List of suffixed Interstate Highways

From Wikipedia, the free encyclopedia
Jump to: navigation, search
Dwight D. Eisenhower National System of Interstate and Defense Highways

The 1958 Interstate Highway System plan included many suffixed Interstates.
System information
Formed: June 29, 1956[1]
Highway names
Interstates: Interstate X (I-X)
System links

Currently the Interstate Highway System includes seven suffixed routes that are signed: the Interstate 35 split into Interstate 35E and Interstate 35W at Dallas-Fort Worth, Texas, a similar split into Interstate 35E and Interstate 35W at Minneapolis-St. Paul, Minnesota, and Interstate 69C, Interstate 69E and Interstate 69W in South Texas. However, there were once many more, as the three-digit Interstates were not designated until after all major routes were assigned numbers, including some short connections and spurs. (A few of the shortest, including I-190 and I-195, were assigned three-digit numbers almost immediately.) Most were not equal splits like on I-35, but had the main route continue through, and often the suffixed route never returned to its parent. In 1980, AASHTO abolished the majority of suffixes due to confusion, renumbering them as three-digit Interstates, but several that return to their parents were kept. Interstate 15E has since become Interstate 215, but both I-35E/I-35W and I-69 splits still exist.


List of suffixed Interstates[edit]

Current routes[edit]

Interstate Extent
I-35W (TX).svg I-35W
I-35E (TX).svg I-35E
Hillsboro, Texas (I-35) to Denton, Texas (I-35)
I-35W (MN).svg I-35W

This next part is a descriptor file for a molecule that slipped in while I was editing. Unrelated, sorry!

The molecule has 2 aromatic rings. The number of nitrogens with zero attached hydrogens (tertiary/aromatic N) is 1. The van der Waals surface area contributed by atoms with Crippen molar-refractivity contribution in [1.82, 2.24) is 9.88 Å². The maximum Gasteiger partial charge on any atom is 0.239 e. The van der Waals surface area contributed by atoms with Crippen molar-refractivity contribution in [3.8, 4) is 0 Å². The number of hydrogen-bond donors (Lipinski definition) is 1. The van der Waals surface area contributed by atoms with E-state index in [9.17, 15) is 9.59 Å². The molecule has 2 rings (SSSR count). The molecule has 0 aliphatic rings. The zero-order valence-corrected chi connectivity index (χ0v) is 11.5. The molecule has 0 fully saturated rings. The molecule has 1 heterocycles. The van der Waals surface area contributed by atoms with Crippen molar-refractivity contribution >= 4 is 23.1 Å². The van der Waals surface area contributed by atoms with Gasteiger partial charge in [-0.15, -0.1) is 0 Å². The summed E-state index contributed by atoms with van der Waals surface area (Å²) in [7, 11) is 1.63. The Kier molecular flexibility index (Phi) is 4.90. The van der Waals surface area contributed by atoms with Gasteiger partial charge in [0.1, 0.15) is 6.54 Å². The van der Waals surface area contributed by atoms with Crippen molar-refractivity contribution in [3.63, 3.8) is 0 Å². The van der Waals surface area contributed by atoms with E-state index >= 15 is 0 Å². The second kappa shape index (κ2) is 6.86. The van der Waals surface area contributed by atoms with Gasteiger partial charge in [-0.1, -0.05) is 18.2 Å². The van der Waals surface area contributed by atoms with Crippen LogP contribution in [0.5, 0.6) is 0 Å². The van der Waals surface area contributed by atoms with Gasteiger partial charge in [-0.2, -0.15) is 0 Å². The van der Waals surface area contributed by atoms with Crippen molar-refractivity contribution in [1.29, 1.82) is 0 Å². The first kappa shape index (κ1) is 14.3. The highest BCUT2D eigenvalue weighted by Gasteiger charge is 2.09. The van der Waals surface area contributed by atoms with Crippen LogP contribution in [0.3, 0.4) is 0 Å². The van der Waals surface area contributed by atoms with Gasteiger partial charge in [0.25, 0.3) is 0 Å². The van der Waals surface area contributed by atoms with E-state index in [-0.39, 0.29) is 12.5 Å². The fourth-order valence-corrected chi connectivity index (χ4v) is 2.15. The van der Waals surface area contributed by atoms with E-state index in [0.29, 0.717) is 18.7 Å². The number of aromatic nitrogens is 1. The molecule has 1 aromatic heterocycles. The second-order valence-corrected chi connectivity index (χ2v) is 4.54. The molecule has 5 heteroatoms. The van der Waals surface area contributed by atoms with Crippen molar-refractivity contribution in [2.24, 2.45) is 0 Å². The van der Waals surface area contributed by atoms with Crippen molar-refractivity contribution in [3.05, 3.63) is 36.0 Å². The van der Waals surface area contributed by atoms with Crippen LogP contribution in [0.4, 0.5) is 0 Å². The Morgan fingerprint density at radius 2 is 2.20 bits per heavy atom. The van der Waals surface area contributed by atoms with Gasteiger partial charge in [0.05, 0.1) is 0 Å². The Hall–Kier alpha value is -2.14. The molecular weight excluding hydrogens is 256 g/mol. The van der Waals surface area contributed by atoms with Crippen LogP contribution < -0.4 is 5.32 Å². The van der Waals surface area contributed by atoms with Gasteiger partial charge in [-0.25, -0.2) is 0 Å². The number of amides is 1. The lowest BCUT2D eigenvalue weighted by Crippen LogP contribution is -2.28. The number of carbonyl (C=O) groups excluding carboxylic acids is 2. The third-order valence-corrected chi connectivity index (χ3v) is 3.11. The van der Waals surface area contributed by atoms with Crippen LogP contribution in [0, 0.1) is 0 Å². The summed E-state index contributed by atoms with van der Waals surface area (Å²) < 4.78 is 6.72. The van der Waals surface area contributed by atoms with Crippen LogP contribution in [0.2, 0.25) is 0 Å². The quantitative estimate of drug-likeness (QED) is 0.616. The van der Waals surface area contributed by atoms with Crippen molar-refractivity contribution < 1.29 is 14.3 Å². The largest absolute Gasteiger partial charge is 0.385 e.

I-35E (MN).svg I-35E
Burnsville, Minnesota (I-35) to Forest Lake, Minnesota (I-35)
I-69W (TX).svg I-69W
I-69C (TX).svg I-69C
I-69E (TX).svg I-69E
Mexican border to Victoria, Texas (I-69)

Former routes[edit]

Interstate Extent Notes
I-5W.svg I-5W
I-5E.svg I-5E
Tracy, California (I-5) to Dunnigan, California (I-5) In the 1958 plan; I-5E changed to I-5 and I-5W to I-580, I-80 and I-505 in 1964
I-15E.svg I-15E Temecula, California (I-15) to Devore, California (I-15) Renumbered from I-215 in 1973 and back to I-215 in 1982
I-15W.svg I-15W Pocatello, Idaho (I-15) to Rupert, Idaho (I-80N) In the 1958 plan; became I-86
I-24W.svg I-24W Jackson, Tennessee (I-40) to Hayti, Missouri (I-55) Did not connect to I-24; renumbered I-155 in 1964
I-35W.svg I-35W Wichita, Kansas (I-35) to Salina, Kansas (I-70) In the 1958 plan; renumbered I-135 in 1976[2]
I-59B.svg I-59B Bypass for I-59 around Birmingham, Alabama Renumbered I-459
I-70S.svg I-70S Washington, Pennsylvania (I-70) to New Stanton, Pennsylvania (I-70/I-80S) In the 1958 plan; became part of I-70 and former I-70 became parts of I-79 and I-76 in 1964
I-70S.svg I-70S
I-70N.svg I-70N
Frederick, Maryland (I-70) to Washington, DC (I-66/I-95) and Baltimore, Maryland (I-83/I-95) In the 1958 plan; became I-270 and I-70 in 1973
I-75E.svg I-75E Bypass for I-75 around Tampa-St. Petersburg, Florida Renumbered I-275 in 1973, and swapped with I-75 in 1980
I-80N.svg I-80N Echo, Utah (I-80) to Portland, Oregon (I-5) In the 1958 plan; became I-84 in 1980
I-180N.svg I-180N Spur from I-80N to Boise, Idaho This was the only suffixed three-digit Interstate; all other spurs of suffixed routes had no suffix; became I-184 in 1980
I-80S.svg I-80S Big Springs, Nebraska (I-80) to Denver, Colorado (I-25/I-70) In the 1958 plan; became I-76 in 1980
I-80N.svg I-80N Neola, Iowa (I-80) to Loveland, Iowa (I-29) Became part of I-680 in 1973
I-80N.svg I-80N Norwalk, Ohio (I-80/I-90) to Edinburg, Ohio (I-80) In the 1958 plan; became part of I-80 by 1962
I-80S.svg I-80S Youngstown, Ohio (I-80) to Camden, New Jersey (I-295) Extended west to Lodi, Ohio by 1962 over former I-80; east end truncated to Monroeville, Pennsylvania and the part east of Monroeville renumbered I-76 in 1964; the rest became part of I-76 in 1970
I-81E.svg I-81E Scranton, Pennsylvania (I-81) to Scotrun, Pennsylvania (I-80) In the 1958 plan; became I-380 ca. 1973

References[edit]

  1. ^ Weingroff, Richard F. (Summer 1996). "Federal-Aid Highway Act of 1956, Creating the Interstate System". Public Roads (Washington, DC: Federal Highway Administration) 60 (1). Retrieved March 16, 2012. 
  2. ^ "1970s". Kansas Celebrates 50 Years of Interstates. Kansas Department of Transportation. Retrieved 2013-07-16.